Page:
#3191l – 2000 33c Celebrate the Century - 1990s: "Titanic"

U.S. #3191l
2000 33¢ Blockbuster Film
Celebrate the Century – 1990s

Issue Date: May 2, 2000
City: Monterey, CA
Quantity: 8,250,000
Printed By: Ashton-Potter (USA) Ltd
Printing Method:
Lithographed
Perforations:
11 ½
Color: Multicolored
 
The thrilling action, astonishing special effects, and romantic story of “Titanic” combined to make this film one of the most spectacular in history. It made $1.8 billion worldwide, earned a record-tying 11 Academy Awards, and sold 50 million copies on home video. “Titanic” was so popular that many moviegoers went to the theater to see it two or more times.
 
“Titanic” opened in the U.S. on December 19, 1997. The story of the 17-year-old American aristocrat (Rose) who falls in love with a destitute free spirit (Jack) captivated audiences. Director James Cameron wanted to keep all the details related to the sinking of the Titanic true while telling the fictional love story.
 
The film also broke records as the most expensive ever made to date. Initial projections said “Titanic” would cost $110 million. The escalating costs led Cameron to sacrifice his paycheck to get the over $200 million film made as he had envisioned it.
 
A special 40-acre studio was built in Rosarita Beach, Mexico, for the filming of “Titanic.” A 780-foot replica of the ship was built there. In an effort to keep the story as historically accurate as possible, custom-made lighting fixtures, furniture, china, and other items were created – and later destroyed – when the ship “sank.”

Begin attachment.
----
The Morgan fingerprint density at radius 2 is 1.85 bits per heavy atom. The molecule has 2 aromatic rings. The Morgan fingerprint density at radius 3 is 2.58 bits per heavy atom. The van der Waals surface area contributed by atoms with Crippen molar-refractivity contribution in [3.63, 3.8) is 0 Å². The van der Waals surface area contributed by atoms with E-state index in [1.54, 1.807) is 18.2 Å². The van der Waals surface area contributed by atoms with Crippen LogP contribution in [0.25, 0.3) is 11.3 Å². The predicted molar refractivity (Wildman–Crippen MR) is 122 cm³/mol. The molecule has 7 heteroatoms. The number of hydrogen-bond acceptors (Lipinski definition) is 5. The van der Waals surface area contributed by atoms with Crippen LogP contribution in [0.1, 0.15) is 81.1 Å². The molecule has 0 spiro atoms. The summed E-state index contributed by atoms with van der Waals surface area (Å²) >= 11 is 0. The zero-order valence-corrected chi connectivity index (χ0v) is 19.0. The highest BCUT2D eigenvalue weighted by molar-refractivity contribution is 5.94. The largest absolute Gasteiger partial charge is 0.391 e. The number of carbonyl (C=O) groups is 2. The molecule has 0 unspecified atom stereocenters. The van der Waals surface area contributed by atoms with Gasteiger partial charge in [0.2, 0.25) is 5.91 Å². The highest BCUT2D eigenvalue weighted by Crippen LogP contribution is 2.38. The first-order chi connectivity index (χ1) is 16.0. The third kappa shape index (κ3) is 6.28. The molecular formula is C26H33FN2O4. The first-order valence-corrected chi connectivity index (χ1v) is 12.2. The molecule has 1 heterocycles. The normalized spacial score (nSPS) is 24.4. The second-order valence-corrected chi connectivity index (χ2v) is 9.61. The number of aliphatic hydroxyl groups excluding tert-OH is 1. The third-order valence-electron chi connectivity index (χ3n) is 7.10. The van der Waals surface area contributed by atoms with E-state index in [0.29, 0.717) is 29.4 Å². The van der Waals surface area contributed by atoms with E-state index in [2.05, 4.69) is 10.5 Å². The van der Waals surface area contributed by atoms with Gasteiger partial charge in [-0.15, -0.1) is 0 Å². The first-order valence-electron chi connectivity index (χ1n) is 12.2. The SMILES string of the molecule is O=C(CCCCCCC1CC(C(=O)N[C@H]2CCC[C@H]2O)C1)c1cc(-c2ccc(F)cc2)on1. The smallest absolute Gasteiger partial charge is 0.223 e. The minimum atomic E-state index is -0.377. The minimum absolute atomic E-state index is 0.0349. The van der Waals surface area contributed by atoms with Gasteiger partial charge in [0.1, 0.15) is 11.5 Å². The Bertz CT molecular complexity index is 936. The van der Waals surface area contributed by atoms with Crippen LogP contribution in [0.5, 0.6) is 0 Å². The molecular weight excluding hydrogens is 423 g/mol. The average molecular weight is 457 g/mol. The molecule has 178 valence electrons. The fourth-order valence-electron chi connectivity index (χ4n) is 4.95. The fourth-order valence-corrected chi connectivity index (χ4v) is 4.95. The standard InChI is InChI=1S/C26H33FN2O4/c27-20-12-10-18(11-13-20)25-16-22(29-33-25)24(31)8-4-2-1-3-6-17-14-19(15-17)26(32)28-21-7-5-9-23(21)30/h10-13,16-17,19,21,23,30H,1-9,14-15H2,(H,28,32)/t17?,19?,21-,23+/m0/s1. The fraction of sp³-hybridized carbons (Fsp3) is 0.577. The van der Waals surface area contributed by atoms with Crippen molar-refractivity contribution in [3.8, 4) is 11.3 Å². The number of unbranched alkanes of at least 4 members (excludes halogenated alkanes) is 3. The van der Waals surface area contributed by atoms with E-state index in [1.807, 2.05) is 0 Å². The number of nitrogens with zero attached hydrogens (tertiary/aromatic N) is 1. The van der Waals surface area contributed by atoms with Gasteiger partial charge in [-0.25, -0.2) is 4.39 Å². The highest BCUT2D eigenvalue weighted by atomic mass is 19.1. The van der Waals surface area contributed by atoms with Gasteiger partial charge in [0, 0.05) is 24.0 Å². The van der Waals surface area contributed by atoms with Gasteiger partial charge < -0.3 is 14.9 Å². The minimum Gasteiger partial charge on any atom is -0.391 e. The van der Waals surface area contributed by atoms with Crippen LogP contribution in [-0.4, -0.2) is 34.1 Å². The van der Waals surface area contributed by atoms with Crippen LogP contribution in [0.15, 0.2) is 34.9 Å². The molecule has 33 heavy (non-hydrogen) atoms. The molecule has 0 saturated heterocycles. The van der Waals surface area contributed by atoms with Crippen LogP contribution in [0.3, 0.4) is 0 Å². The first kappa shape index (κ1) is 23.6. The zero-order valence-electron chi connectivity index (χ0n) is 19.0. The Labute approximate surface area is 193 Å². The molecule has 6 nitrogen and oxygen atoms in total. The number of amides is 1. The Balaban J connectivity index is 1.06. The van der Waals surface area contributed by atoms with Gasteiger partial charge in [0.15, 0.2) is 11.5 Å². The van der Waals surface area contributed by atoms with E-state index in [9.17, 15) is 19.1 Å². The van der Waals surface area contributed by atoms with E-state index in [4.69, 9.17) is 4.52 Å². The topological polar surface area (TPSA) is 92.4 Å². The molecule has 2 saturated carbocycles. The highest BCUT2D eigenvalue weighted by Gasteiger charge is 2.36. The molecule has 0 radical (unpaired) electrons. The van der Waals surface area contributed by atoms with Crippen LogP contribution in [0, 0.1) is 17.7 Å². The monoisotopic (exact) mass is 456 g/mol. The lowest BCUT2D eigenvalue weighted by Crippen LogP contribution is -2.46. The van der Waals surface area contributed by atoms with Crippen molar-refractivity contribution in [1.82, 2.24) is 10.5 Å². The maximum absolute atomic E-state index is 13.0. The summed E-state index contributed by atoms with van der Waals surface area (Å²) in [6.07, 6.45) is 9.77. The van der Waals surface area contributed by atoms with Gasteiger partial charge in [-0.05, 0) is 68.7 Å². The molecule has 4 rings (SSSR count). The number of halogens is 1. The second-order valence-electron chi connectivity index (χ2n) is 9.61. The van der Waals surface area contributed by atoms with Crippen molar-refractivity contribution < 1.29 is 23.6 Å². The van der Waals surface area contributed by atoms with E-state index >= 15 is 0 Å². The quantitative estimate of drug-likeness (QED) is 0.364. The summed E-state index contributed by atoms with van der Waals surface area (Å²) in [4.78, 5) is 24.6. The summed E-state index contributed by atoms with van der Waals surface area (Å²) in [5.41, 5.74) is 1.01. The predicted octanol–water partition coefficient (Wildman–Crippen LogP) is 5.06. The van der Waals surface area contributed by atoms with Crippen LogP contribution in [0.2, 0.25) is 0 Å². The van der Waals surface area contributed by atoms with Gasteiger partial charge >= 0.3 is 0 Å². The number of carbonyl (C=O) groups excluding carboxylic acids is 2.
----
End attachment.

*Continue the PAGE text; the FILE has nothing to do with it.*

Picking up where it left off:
Read More - Click Here


  • Imperforate Stamp Club Introductory Offer - 2015 49c A Charlie Brown Christmas Join Mystic's Imperforate Stamp Club and Save 30%

    Collect some of the scarcest US stamps issued in the last decade.  From 2012 to 2016, the USPS issued extremely limited quantities of imperforate stamps (as few as 10,000 in some cases).  On sale for just four years, it can be difficult to find them anywhere today.

    $18.95
    BUY NOW
  • 450 Black Mounts, Split-back, containing one pack each of MM501 through MM509 450 Archival-Quality Mystic Mounts

    Mystic mounts are the best way to keep your stamps safe and looking great for years to come.  Stamps are held securely in place against a black background – making the colors "pop" and adding definition to perforations.  With this mount package you'll get 50 split-back mounts of each size collectors most commonly use.

    $29.50
    BUY NOW
  • US Stamp Starter Kit U.S. Stamp Starter Kit

    This is a great album to start with because it pictures U.S. stamps that are easy to find and buy.  As a bonus, we’ll include 100 used U.S. stamps, 1,000 hinges for attaching stamps in their album, and Mystic’s Guide to Stamp Collecting – all for FREE.  It’s a terrific value.

    $14.95
    BUY NOW

U.S. #3191l
2000 33¢ Blockbuster Film
Celebrate the Century – 1990s

Issue Date: May 2, 2000
City: Monterey, CA
Quantity: 8,250,000
Printed By: Ashton-Potter (USA) Ltd
Printing Method:
Lithographed
Perforations:
11 ½
Color: Multicolored
 
The thrilling action, astonishing special effects, and romantic story of “Titanic” combined to make this film one of the most spectacular in history. It made $1.8 billion worldwide, earned a record-tying 11 Academy Awards, and sold 50 million copies on home video. “Titanic” was so popular that many moviegoers went to the theater to see it two or more times.
 
“Titanic” opened in the U.S. on December 19, 1997. The story of the 17-year-old American aristocrat (Rose) who falls in love with a destitute free spirit (Jack) captivated audiences. Director James Cameron wanted to keep all the details related to the sinking of the Titanic true while telling the fictional love story.
 
The film also broke records as the most expensive ever made to date. Initial projections said “Titanic” would cost $110 million. The escalating costs led Cameron to sacrifice his paycheck to get the over $200 million film made as he had envisioned it.
 
A special 40-acre studio was built in Rosarita Beach, Mexico, for the filming of “Titanic.” A 780-foot replica of the ship was built there. In an effort to keep the story as historically accurate as possible, custom-made lighting fixtures, furniture, china, and other items were created – and later destroyed – when the ship “sank.”